Some of you may have recently heard the term “epigenetics” in the mainstream media and thought what is that and how does that impact my health. Should I be concerned about this new scientific trend or will we figure out it has virtually no impact on the human body? Epigenetics has recently become one of the hottest fields in the biological sciences, and I think it will undoubtedly help explain some of the odd trends in public health. There are many, and often unexplainable, scary trends in human health. Certain cancers are on the rise, autism is on the rise, girls are menstruating earlier than they used to, and babies are born larger than they used to be. A common theme for all of these phenomena, including our high obesity rate, is likely epigenetics, and I think this will eventually be the focus of preventative medicine.
You may be wondering, what the hell is epigenetics? Epigenetics means “above the genome” and controls how our genes are regulated without changing the actual genes. Allow me to provide some necessary background. Everyone contains thousands of genes that are used to make individual proteins, each having a specific function. The central dogma of molecular biology is that genes encode the instructions for making proteins. Deoxyribonucleic acid (DNA) stores the genes, which are then transcribed into a molecule called ribonucleic acid (RNA), which is then used to produce a protein. We have thousands of different proteins in our cells, and each one of them has a specific purpose. Some proteins provide structural support for our cells, some aid in cell movement, some are required for cell repair and division, some help make or destroy other proteins, some help create DNA and RNA, and some help in metabolism. The list of functions that our proteins perform is overwhelming and lengthy and would not fit into this blog. What is key to know, is that individual cells need to make the right proteins for them at the right time in order to perform its required functions. All cells except sperm and egg cells contain the same DNA, but each cell type has different proteins and different protein levels in them. For example, a heart cell will contain different amounts of certain proteins than a skin cell or a bone cell. The term “expressed” is used to refer to whether a protein encoded by a particular gene has been produced. When gene expression control is not regulated properly, disease states can begin to develop. A classic example of this is that if your cells start producing too many proteins that promote cell division, cancer could eventually develop.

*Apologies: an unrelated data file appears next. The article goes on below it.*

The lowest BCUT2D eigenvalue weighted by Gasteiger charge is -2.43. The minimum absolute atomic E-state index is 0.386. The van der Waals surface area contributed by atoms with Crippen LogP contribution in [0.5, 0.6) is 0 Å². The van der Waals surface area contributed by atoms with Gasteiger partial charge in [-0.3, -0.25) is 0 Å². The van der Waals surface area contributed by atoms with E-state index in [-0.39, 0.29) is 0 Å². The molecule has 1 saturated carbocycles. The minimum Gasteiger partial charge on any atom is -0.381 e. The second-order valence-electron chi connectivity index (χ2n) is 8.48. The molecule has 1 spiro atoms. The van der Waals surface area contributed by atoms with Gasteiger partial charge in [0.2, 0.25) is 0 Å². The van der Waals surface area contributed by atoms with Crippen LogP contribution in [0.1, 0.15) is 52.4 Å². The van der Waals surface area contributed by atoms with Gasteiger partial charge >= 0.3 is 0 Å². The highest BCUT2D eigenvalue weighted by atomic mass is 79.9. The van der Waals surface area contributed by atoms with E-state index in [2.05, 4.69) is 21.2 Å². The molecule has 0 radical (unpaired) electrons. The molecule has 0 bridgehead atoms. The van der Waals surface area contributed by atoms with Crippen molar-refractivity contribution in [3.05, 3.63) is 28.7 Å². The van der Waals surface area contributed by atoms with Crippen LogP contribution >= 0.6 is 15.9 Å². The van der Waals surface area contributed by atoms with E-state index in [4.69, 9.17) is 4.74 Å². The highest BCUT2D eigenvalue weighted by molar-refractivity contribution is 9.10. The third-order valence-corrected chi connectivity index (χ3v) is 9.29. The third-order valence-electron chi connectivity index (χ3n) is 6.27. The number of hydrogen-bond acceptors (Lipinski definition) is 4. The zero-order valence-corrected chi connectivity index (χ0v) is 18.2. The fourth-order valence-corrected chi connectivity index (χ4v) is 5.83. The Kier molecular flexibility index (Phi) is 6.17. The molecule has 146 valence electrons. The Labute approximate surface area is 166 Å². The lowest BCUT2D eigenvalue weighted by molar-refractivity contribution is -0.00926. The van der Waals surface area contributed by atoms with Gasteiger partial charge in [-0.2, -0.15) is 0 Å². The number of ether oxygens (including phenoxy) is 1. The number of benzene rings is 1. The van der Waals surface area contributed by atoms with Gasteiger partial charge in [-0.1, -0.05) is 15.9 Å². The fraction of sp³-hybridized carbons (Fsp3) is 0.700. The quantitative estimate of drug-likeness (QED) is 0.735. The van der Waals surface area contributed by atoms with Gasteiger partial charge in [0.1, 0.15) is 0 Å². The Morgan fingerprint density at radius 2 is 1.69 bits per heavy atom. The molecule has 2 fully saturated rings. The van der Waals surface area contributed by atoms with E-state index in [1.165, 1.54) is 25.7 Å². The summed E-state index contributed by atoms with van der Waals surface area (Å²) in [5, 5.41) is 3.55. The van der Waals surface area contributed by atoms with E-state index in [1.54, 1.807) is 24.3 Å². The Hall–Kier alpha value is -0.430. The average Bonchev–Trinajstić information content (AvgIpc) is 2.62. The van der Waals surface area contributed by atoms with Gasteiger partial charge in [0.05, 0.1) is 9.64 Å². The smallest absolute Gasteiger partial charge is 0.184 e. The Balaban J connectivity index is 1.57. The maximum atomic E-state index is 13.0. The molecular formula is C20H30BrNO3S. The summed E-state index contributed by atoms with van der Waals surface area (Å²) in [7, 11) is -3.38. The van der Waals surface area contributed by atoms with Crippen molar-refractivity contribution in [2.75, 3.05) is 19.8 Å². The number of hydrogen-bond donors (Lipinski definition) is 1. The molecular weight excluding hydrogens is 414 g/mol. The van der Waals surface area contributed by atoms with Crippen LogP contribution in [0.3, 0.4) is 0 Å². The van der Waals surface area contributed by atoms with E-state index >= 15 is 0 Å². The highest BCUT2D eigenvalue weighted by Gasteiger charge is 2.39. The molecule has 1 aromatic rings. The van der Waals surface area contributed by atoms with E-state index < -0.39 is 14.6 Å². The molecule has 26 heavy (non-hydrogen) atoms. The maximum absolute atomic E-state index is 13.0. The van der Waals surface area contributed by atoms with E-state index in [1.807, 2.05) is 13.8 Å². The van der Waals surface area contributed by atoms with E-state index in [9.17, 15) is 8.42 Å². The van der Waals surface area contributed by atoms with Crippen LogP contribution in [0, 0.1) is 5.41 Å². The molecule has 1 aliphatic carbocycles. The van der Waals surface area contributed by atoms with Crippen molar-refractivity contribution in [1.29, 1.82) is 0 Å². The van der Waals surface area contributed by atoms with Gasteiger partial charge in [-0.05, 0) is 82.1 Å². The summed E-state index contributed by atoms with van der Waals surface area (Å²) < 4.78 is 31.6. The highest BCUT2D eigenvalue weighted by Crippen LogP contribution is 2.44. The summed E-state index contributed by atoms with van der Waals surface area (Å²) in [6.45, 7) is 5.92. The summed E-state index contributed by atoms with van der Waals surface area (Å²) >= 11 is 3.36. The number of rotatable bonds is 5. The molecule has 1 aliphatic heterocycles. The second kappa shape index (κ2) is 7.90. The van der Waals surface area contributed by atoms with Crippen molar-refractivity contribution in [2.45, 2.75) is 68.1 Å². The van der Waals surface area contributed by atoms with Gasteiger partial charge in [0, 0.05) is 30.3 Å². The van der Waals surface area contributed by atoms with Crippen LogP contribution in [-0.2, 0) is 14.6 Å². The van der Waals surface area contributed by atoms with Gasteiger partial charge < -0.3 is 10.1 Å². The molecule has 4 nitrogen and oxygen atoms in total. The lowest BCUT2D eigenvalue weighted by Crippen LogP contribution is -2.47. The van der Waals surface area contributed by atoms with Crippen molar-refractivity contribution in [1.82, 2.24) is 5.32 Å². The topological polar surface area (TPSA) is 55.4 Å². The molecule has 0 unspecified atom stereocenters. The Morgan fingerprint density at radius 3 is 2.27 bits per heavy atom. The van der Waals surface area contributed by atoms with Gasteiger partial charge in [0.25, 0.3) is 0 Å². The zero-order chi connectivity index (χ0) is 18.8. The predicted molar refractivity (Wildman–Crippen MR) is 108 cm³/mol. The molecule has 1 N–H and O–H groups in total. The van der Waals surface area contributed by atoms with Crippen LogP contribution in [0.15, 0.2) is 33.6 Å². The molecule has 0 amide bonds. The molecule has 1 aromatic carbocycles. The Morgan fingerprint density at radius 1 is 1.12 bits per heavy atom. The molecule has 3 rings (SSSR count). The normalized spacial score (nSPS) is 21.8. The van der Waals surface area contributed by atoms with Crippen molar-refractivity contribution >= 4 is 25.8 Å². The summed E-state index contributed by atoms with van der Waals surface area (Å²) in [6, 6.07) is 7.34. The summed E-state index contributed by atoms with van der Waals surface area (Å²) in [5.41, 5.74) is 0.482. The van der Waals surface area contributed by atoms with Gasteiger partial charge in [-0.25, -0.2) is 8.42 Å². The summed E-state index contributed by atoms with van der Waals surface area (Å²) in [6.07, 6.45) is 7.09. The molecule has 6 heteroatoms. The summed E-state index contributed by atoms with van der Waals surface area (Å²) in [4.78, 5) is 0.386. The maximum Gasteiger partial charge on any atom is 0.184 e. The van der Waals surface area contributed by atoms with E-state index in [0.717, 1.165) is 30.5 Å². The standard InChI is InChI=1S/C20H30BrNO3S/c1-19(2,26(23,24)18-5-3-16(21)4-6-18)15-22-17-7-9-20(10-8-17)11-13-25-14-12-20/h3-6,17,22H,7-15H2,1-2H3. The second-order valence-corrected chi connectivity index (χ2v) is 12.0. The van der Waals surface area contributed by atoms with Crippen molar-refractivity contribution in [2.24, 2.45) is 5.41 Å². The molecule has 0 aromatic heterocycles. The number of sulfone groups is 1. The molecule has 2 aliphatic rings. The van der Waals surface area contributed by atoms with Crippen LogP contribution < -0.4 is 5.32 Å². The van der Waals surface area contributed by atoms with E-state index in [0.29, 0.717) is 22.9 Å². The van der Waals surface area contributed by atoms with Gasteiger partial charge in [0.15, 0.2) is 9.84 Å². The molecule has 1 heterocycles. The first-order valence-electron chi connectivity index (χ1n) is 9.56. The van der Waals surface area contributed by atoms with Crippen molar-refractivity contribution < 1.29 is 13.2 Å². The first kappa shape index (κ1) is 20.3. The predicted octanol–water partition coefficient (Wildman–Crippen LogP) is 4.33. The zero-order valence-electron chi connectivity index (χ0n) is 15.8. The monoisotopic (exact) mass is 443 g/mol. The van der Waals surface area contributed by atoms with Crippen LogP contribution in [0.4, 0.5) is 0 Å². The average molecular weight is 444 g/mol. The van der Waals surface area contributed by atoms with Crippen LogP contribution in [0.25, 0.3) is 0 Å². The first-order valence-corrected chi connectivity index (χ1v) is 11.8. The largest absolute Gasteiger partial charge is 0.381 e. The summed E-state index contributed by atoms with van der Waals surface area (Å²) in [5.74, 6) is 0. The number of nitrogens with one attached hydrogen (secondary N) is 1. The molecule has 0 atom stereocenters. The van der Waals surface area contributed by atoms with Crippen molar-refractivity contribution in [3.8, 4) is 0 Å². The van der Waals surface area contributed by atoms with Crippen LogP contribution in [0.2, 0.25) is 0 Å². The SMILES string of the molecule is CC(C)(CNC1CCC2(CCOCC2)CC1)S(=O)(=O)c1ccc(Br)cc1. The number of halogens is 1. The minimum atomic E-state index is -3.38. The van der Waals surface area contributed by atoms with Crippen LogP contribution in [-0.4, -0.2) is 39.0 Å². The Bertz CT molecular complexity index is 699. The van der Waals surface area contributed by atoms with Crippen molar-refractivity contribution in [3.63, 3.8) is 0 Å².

The reason that individuals have unique characteristics, or traits, is because our DNA sequences are not the same. Slight variations in gene sequences can produce different protein products, which can have an immense impact on the function or behavior of a cell. Some of us contain gene variants that promote great distaste for cilantro while other people like myself fortunately do not contain these variants, some contain variants that make us bald, some contain variants that make us tall, and unfortunately some of us contain variants that make us sick. Gene sequences alone though cannot explain all of the traits we observe in the human population. If this were the case then identical twins would appear identical their entire lives, but over time they begin to look different from their sibling. I’m sure we all know a set of identical twins. When they are younger they are harder to distinguish from one another, but as they age it is sometimes difficult to tell that they are even related. What accounts for the characteristic differences between identical twins are epigenetic changes, changes that bridge the environment with genetics. In my opinion, this is an exciting time to be talking about biology, as the field of epigenetics will help us figure out if and how certain environmental factors influence our characteristics, whether that is our BMI, list of allergies or overall health.